A Constitutional Lawyer, Human Rights Activist and President, Voters Awareness Initiative, Wale Ogunade takes a dispassionate look at the judgment of the 2019 Election Petition Tribunal.
His Press Statement was made available to Global Harmony Magazine in Lagos.
Since the judgment of the Presidential Election Petition Tribunal was given, many people, including great legal minds have taken the judges of the Tribunal, to the cleaners, calling them all sorts of names, deriding them and casting aspersions on their persons.
These same people, when judgement favors them, will hail the judges, as the best, with such phrases as: victory for democracy, victory for the rule of law, judiciary is the last hope of the common man, etc.
We must learn to trust and respect our institutions, particularly the judiciary, for the great work it have been doing, in sanitizing the political space.
The political class have failed to adhere to simple rules and regulations, they set up to regulate their conduct, thus putting the burden of whipping them in line on the judiciary.
To get my drift, political activities and elections are held in other parts of the world, but you will agree with me, that Nigeria is the capital of pre and post election litigation. I don’t think i hear about election litigation in other countries as we have in Nigeria.
The court system in Nigeria, works on precedents and not sentiments, they work with decided cases, principles of law and various sections of the legislative law, such as the 1999 Constitution, Evidence Act, Electoral Act, etc, to arrive at the decision, of the Presidential Election Petition Tribunal.
For example, it is the duty of INEC to conduct elections into various elective offices between candidates who present themselves under political party platforms as provided for in Section 221 of the 1999 Constitution of the Federal Republic of Nigeria without any allegiance and or bias.
I refer to the case of: Independent National Electoral Commission & Anor V. Onyimbah Enekwechi C. Ray & Anor (2005) All FWLR pt. 265, Page 1047 @ 1050 Ratio 1, where the Court held that:
By virtue of Section 221Under the 1999 Constitution & the Electoral Act 2002 now 2010 (as Amended), the Independent National Electoral Commission (INEC) is the competent authority to conduct an election and issue the result.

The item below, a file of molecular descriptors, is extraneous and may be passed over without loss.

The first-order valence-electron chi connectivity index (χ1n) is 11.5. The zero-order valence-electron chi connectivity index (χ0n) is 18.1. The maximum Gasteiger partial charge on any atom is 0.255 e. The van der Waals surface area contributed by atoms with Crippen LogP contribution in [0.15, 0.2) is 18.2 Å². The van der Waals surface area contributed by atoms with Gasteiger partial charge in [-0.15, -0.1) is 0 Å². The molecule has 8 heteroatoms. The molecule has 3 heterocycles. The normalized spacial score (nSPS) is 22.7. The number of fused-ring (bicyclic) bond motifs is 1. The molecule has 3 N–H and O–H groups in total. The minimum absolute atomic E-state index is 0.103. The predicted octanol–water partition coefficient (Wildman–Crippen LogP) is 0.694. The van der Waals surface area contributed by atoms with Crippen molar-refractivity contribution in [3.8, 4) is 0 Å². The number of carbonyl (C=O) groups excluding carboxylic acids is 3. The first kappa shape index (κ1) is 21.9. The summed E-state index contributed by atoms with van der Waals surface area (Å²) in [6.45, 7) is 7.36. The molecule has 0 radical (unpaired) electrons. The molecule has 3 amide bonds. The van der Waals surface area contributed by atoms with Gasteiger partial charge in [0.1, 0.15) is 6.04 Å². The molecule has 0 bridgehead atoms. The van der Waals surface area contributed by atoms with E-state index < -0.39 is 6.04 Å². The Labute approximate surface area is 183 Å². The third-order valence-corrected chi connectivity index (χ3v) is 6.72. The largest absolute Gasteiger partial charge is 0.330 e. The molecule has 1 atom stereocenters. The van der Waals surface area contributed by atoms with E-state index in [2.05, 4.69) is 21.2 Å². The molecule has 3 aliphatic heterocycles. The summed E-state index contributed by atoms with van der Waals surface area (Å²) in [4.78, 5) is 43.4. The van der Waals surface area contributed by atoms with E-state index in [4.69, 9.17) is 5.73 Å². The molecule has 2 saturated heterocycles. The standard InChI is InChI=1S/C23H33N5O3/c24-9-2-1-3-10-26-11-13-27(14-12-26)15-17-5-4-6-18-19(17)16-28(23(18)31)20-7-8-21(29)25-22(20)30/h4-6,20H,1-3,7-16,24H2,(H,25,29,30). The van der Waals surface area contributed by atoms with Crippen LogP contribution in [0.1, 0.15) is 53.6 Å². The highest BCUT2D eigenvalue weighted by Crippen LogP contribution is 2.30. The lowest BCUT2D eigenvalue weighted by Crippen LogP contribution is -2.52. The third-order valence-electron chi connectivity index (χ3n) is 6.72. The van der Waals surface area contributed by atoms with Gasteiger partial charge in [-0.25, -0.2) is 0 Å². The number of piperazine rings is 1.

Thus any result issued or declared by INEC is deemed valid unless otherwise proved.
I refer to the case of MARK OGBECHE UKPO V. GREGORY I. NGAJI & 23 Ors. (2010) ALL FWLR (pt. 514) Page 144 @ Page 153 Ratio 9, where the Court held that:
There is in law, a rebuttal presumption that a result of any election declared by INEC is correct and authentic and the onus is on the person who denies its correctness and authenticity to rebut the presumption.
Thus, where the petitioner is unable to prove his case he will fail, as held in the case of
Mustapha Fannami V Alhaji Gaji Bulama Bukar & 19 Ors (2004) All FWLR pt.198 page 1210 @ page 1221 ratio 17, where the court held that;
The burden of proof lies in the petitioner or plaintiff to prove to true his allegations and succeeds, as failure to discharge this burden will enable the trial court to find against him. To succeed in his case evidence must be led by a petitioner to frame facts alleged in pleadings as pleadings do not constitute evidence unless the facts are admitted where evidence is not led in pleadings, it is deemed abandoned.
The petitioners claimed that the election were marred with malpractices and violations of the people Electoral Act 2010 (as Amended) and the Regulations and Guidelines for the conduct of Election 2019, but was not able to prove the irregularities, malpractices and violations.
ln this Atiku/Buhari case, only 5,witnesses said they saw the irregularities, while the other 55, said they were told, which are hearsay, this falls into the Hearsay rules as provided for in Sections 37 and 38 of the Evidence Act,.
For irregularities to be established, it must be presented to the court by the person who witnessed it and not a third party, this amounts to hearsay evidence.
In the case of Buhari v. Obasanjo (2006) 2 EPR 295 where at page 559, Akintan JSC said inter alia:
‘The position of the law regarding the type of evidence which must be led in support of allegations in which the figures or scores of candidates at an election are being challenged should come from the officers who were on the field where the votes were counted and/ or collated’
The law requires the petitioner to prove his case as stated in his pleadings and if he fails to prove his case, the petition fails.
The burden of proof lies in the petitioner or plaintiff to prove to true his allegations and succeeds, as failure to discharge this burden will entitle the trial court to find against him. Evidence must be led to prove facts aver in pleadings as pleadings do not constitute evidence, unless the facts are admitted. Where evidence is not led on pleadings, it is deemed abandoned.
The petitioners claimed that the election were marred with malpractices and violations of the Electoral Act 2010 (as Amended) and the Regulations and Guidelines for the conduct of Election 2019, but were not able to prove the irregularities, malpractices and violations during cross examination.
On the issue of non compliance petitioners led evidence of non compliance from 11 states, out of 36 states and FCT, which again falls short of what is required by a petitioner to do in Section 138 of the Electoral Act. These principles of law were not fulfilled in the Atiku/Buhari case in review, the courts are not father CHRISTMAS, they only give what is asked for after fulfilling all necessary procedures and steps.
A close look, at the cases cited here and in the judgment are some cases won based on Precedents and not sentiments.
I rest my case.